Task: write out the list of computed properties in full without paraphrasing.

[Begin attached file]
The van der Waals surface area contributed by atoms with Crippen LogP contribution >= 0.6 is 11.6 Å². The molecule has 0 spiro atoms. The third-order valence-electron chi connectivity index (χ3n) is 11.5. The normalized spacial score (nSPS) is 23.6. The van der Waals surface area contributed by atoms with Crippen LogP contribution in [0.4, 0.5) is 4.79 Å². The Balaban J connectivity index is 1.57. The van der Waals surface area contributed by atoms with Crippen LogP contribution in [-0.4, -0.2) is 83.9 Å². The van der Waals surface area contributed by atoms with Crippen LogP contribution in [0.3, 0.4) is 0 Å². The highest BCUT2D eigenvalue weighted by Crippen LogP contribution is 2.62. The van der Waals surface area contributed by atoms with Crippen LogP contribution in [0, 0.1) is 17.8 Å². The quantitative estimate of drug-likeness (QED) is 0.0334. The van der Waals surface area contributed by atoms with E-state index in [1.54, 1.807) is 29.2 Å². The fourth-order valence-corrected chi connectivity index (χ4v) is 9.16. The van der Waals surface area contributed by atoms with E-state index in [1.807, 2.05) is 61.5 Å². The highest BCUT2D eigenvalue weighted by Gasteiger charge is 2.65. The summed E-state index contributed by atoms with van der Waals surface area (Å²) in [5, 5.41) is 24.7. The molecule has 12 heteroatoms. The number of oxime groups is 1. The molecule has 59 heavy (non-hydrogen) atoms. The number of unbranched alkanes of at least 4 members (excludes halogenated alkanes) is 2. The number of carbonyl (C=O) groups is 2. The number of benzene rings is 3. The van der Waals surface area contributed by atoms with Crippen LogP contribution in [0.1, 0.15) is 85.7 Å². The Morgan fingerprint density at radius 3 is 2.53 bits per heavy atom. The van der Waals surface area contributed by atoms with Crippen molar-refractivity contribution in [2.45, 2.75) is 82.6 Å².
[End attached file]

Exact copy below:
The van der Waals surface area contributed by atoms with Crippen LogP contribution >= 0.6 is 11.6 Å². The molecule has 0 spiro atoms. The third-order valence-electron chi connectivity index (χ3n) is 11.5. The normalized spacial score (nSPS) is 23.6. The van der Waals surface area contributed by atoms with Crippen LogP contribution in [0.4, 0.5) is 4.79 Å². The Balaban J connectivity index is 1.57. The van der Waals surface area contributed by atoms with Crippen LogP contribution in [-0.4, -0.2) is 83.9 Å². The van der Waals surface area contributed by atoms with Crippen LogP contribution in [0.3, 0.4) is 0 Å². The highest BCUT2D eigenvalue weighted by Crippen LogP contribution is 2.62. The van der Waals surface area contributed by atoms with Crippen LogP contribution in [0, 0.1) is 17.8 Å². The quantitative estimate of drug-likeness (QED) is 0.0334. The van der Waals surface area contributed by atoms with E-state index in [1.54, 1.807) is 29.2 Å². The fourth-order valence-corrected chi connectivity index (χ4v) is 9.16. The van der Waals surface area contributed by atoms with E-state index in [1.807, 2.05) is 61.5 Å². The highest BCUT2D eigenvalue weighted by Gasteiger charge is 2.65. The summed E-state index contributed by atoms with van der Waals surface area (Å²) in [5, 5.41) is 24.7. The molecule has 12 heteroatoms. The number of oxime groups is 1. The molecule has 59 heavy (non-hydrogen) atoms. The number of unbranched alkanes of at least 4 members (excludes halogenated alkanes) is 2. The number of carbonyl (C=O) groups is 2. The number of benzene rings is 3. The van der Waals surface area contributed by atoms with Crippen LogP contribution in [0.1, 0.15) is 85.7 Å². The Morgan fingerprint density at radius 3 is 2.53 bits per heavy atom. The van der Waals surface area contributed by atoms with Crippen molar-refractivity contribution in [2.45, 2.75) is 82.6 Å².